On October 19, a bipartisan group of senators introduced legislation to combat wildfires in California and elsewhere, according to The Hill. Among other things, the bill would include a program for the U.S. Forest Service and Interior Department agencies to treat the most potentially dangerous areas for wildfires by removing dried vegetation, which might drastically decrease wildfire destruction for reasons previously explained. It would also provide $100 million to prepare against wildfires for communities most threatened by potential wildfires. This would be in addition to $576.5 million in disaster relief funds for wildfire recovery recently approved by The House.

The wildfire crisis is not just a Californian phenomenon. So far this year, The Hill has reported that over 50,000 wildfires have burned over 8.8 million acres in the United States, a massive increase over the average number of acres burned per year over the last 10 years, which is only 6 million. As well as wildfires, hurricanes and other natural disasters have also been occurring at an alarming rate in the United States. We must work as a country with our government to respond to these situations and aim to prevent them in the future by addressing their root causes, including climate change.

You can donate here to help two of the counties most affected by the California wildfire crisis:

For information on how to contact Minnesota senators to discuss wildfire prevention and relief, click here:



Should school start later? High school students weigh in

The St. Paul Public School district is planning a controversial vote on November 15 to change school start times for most high school students from 7:30 AM to 8:30 AM, for the 2018-2019 school year, according to the Pioneer Press. Changing school start times for the district has been discussed for years and the vote has been pushed back several times.

The SPPS district supporters of later start times for high school students cite studies that claim later sleep patterns, prevalent among high school students, have a biological basis. This results in 69% of high school students not getting 8 hours of sleep a night, when they should be getting at least 9. They contend also that later school start times do not affect when high school students fall asleep (according to the SPPS website page on the topic). Also on their website, they claim that an 8:30 AM start time is better academically, causing more students to score “proficient” on MCA math tests.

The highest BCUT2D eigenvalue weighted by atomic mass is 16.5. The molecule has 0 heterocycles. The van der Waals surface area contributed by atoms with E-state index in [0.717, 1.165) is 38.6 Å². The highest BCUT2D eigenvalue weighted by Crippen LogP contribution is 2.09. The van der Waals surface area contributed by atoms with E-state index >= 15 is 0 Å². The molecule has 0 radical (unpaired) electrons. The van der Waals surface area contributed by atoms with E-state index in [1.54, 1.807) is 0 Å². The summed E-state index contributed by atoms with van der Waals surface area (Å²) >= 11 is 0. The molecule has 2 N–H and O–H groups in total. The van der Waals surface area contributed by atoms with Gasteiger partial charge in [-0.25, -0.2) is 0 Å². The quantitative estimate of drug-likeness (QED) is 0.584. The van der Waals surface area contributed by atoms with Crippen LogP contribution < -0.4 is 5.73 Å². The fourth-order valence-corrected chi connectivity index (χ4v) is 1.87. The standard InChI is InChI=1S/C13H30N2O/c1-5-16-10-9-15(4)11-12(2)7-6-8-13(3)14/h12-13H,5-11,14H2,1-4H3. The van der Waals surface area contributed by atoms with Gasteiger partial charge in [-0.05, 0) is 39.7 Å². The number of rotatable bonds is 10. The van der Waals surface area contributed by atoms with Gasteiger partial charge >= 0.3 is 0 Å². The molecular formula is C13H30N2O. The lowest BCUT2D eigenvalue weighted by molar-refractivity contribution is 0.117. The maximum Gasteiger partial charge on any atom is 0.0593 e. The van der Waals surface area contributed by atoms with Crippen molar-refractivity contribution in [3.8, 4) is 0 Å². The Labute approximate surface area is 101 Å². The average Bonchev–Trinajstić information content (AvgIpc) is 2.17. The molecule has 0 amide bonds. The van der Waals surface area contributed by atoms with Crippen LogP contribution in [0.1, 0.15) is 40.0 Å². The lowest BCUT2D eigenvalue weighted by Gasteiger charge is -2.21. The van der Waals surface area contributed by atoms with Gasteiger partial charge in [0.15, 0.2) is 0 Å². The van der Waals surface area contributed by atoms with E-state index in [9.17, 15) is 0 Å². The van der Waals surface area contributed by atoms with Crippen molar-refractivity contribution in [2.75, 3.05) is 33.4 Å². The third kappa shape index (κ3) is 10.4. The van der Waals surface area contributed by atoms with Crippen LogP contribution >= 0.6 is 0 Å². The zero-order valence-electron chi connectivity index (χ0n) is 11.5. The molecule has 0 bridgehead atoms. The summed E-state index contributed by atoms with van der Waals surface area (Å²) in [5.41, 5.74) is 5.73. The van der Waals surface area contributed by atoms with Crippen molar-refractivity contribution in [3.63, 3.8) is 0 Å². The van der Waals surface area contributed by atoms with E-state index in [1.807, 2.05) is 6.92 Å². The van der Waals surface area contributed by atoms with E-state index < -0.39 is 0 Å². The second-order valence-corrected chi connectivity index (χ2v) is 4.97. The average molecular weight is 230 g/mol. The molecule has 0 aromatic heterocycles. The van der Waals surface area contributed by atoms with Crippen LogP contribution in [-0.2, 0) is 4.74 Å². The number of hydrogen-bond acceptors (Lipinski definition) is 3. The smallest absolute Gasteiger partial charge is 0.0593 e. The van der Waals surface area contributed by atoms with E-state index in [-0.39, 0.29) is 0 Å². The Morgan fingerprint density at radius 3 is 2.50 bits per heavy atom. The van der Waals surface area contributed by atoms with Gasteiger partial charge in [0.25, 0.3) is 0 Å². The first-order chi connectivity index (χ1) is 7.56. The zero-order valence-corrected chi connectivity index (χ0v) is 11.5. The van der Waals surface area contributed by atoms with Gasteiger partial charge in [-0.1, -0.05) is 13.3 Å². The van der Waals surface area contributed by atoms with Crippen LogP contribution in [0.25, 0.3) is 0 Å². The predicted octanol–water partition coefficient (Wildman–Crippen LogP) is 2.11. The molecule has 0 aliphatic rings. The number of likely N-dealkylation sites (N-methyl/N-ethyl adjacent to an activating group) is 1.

Those against later start times explain that implementing them will be costly and ineffective. According to the Pioneer Press, adding the necessary additional bus routes will cost the district at least 2 million dollars per year, and Metro Transit cannot afford to help without money from the state. They also protest that high school students will get home too late, especially if they are enrolled in extracurricular activities. The district admits that if school start times are changed, high school students who take care of siblings in elementary school may be unable to, as most elementary school start times would move from 8:30 AM to 7:30 AM, causing their school days to end earlier than high school students’.

But, how do high school students feel about later start times? Their opinions are often overlooked in this discussion. Below are interviews of four 9th grade students who gave their opinions on the topic.

Miranda Bade

I want the start times to stay the same. I’m involved in sports after school and it is nice to get home early. If the start times change to 8:30 AM I would get home later. This makes it hard to do go to practice and get all of my homework done. Getting off of school earlier makes it so I have more time after school to do things and to get stuff done.

Peter McHie

Personally, I think it would be a great decision to change the start times to 8:30 AM. I, for one have a difficult time waking up so early, and because of this I feel like it might be impacting my performance at school, even if it’s only a little. Also, my general demeanor/attitude towards school in general is infuenced by the early start time as I often feel very sad/angry in the mornings. I’m sure that having extra time to sleep would change that. Other students probably feel the same as I do.

Celia Morris

I don’t want start times to change because of after school activities. I play volleyball in the fall and track in the spring. If start time was to go later I would come home from my sports at 5:30 PM and on game nights I might get home as late as 10:30-11:00 PM, with lots of homework left to do. This might leave me to going to bed around 1 AM or 2 AM.

Ryder Hefferan

I would vote against changing the time, because I personally feel comfortable with waking up that early to go to school and I love having as much free time as I do after school. But, I do understand that some people would sacrifice free time for more hours of sleep.